At least one competitor, Tricia Edwards, remained blissfully (and successfully, as it turned out) ignorant of the route checks, pacing confidently around the route to post the closest to NAS and, due to an anomaly in the scoring of penalties for missed route checks, became the winner of Pegularity 1. Meanwhile most of the other competitors were still wandering around the course. Robin Hernaman was later heard saying that he couldn’t believe that he was in there for 40 minutes and Dee Rampling Lee was wondering if she kissed the correct bear. The distinction of under performing an NAS by the biggest margin went to Roger Dowgill, with 27 minutes of penalty. It came as no surprise that nobody exceeded their NAS, but it was highly suspicious that Crowthers Caroline and Rebecca completed the course at actual speeds of around 2.5 mph, to finish the test second and third, whereas Tricia “what route checks” Edwards was the only other competitor to exceed 2 mph. One other record of note was set by Chris Towers, who averaged 1.76 miles and 46.7 cigars per hour.
The second test, Wind/Unwind, which immediately followed the first, was our first taste of that daunting genre known as the memory pegularity. In this case, the route instructions were available to each competitor to memorise for a maximum of 45 seconds and could not be taken on the course. They consisted of a series of diagrams giving the route around a set of cones laid out on the “Memage.” Conversations between competitors who had completed the test went along the lines “you mean you went round twice”, “anticlockwise?” or “it said red lines meant clockwise.” Really, the name gave it away, but most people missed the fact that the four route diagrams were to be followed first in a clockwise direction and then anticlockwise. The possibility that he had “over wound it” dawned on Paul Carlier, who displayed an otherwise exemplary performance, when the approach to the finish seemed rather awkward. Robin Hernaman, who was on the course at the same time, was heard muttering that he had
done something in the wrong order, while most people set improbably high actual average speeds by completing just the clockwise circuit! Sandra Beckerleg (good name for an entrant on a walking event) was a case in point, exceeding even her power walking NAS of 3.9 mph by a considerable margin to post the fastest actual speed of 6.12 mph. Everyone picked up the 60 penalty points for an incorrect route and thus this test came down to accuracy of speed. Richard Edwards took the honours, on 52 seconds fast, closely followed by Paul Carlier on 53, while furthest adrift was Pam Rymill, who completed the test at twice her NAS.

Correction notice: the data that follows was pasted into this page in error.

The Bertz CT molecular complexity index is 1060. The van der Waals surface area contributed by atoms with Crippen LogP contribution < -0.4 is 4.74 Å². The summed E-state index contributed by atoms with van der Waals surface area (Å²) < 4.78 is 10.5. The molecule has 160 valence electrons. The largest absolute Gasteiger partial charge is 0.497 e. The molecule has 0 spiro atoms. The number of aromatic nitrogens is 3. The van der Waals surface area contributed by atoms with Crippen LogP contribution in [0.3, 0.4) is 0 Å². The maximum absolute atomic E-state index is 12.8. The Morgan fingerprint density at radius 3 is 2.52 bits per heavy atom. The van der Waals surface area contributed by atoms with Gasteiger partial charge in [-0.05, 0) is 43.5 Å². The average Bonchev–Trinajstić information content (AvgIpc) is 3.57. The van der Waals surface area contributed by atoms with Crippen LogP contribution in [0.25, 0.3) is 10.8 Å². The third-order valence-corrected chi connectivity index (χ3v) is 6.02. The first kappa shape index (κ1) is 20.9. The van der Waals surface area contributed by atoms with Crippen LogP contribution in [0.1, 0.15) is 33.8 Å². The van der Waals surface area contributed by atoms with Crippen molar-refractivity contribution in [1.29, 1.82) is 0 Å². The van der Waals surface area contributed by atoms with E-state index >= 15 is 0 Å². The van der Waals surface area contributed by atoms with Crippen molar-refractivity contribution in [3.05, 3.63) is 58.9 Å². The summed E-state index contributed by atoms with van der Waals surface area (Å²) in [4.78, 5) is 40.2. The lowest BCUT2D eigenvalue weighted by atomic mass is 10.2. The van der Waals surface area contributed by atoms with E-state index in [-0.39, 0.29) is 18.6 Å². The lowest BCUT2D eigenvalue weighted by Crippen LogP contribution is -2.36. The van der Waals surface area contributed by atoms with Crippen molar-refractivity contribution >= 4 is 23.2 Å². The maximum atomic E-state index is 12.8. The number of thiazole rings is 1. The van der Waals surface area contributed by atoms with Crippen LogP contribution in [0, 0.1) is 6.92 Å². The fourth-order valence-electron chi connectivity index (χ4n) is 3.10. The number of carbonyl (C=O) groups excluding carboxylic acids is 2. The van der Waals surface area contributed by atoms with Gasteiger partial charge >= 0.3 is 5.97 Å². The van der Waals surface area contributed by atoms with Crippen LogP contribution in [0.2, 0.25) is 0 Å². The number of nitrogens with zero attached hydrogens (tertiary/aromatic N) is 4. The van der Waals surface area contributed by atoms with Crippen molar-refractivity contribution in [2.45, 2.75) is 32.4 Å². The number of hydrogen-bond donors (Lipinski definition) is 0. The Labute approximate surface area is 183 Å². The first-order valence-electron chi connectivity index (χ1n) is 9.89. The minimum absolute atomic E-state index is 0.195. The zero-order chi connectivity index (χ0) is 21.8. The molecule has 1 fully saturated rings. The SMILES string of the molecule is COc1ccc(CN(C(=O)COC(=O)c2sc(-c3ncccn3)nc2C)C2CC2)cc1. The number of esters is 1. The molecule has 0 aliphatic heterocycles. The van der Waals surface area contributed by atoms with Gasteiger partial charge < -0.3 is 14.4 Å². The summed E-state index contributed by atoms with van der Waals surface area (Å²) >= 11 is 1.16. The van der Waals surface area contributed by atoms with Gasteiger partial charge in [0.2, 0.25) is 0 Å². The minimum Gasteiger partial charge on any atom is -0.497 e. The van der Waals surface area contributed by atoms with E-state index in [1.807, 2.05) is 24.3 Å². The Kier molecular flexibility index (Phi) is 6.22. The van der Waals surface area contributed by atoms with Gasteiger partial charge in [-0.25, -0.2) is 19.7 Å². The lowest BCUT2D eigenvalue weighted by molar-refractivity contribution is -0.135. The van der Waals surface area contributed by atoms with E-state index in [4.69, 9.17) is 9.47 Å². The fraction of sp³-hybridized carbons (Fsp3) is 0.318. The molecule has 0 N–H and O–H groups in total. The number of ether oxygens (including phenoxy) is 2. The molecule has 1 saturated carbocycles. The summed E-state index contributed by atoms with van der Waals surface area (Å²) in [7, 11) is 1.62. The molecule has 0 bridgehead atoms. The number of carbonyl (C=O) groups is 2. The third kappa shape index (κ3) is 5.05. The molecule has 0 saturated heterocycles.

Sighs of relief were heard as competitors headed for the refreshment barn, where Christine’s scrumptious buffet, which leant heavily on home grown courgette (which was just as well as the signs said “don’t lean on the tables”) and a cool, refreshing soft drink (for those who thought they were still in with a chance) or beer (for the realistic) awaited. Just as we were lulled into a state of tranquillity, someone suggested we looked at the advance details of the second memory pegularity on the notice board. Various strange conversations soon permeated the barn and no doubt an outsider would have thought that the discussion topic was Scrabble. The involvement was such that the arrival of yummy cakes, courtesy of Cathy Logan, and fruit meringue with indecently thick cream, initially went unnoticed, but word soon spread, as did the waistlines.
The third Pegularity, W9/6M, was soon upon us and Robin Hernaman was once again running (well, walking) at number 1. This test was entirely on the tarmac public road, hence the maximum permitted NAS of 60 mph. Some were unduly influenced by the epic overruns on the first pegularity and set a low NAS. Initially thinking this to be a bad mistake, Paul Carlier was seen strolling along at a funereal pace, but having missed one route check hydrant and the mysterious W9, was seen heading off in the direction of Tolleshunt Major at an escalating speed. It was interesting that many people who missed the W9 commented that they found an M6 on the way back!
Meanwhile, Sandra Beckerleg was power walking the return leg (pun unintended), Roger Dowgill and Ken Larking were no doubt looking for a pub (they were gone long enough for a few pints) and Paul Hernaman used his atomic clock to turn in the overall best performance on any pegularity with just two penalty points. The hydrant signs caused some confusion, not more so than when Alan Lee found a previously undiscovered fourth sign (albeit broken and lying flat under 5 feet of impenetrable undergrowth), whilst those missing the W9 benefited from the fact that a subsequent hydrant bore the same numbers as one of those on the actual route. Alan obviously factored his expedition to the fourth sign of the hydrant into his speed calculations, finishing second on the test with a creditable 14 points, closely followed by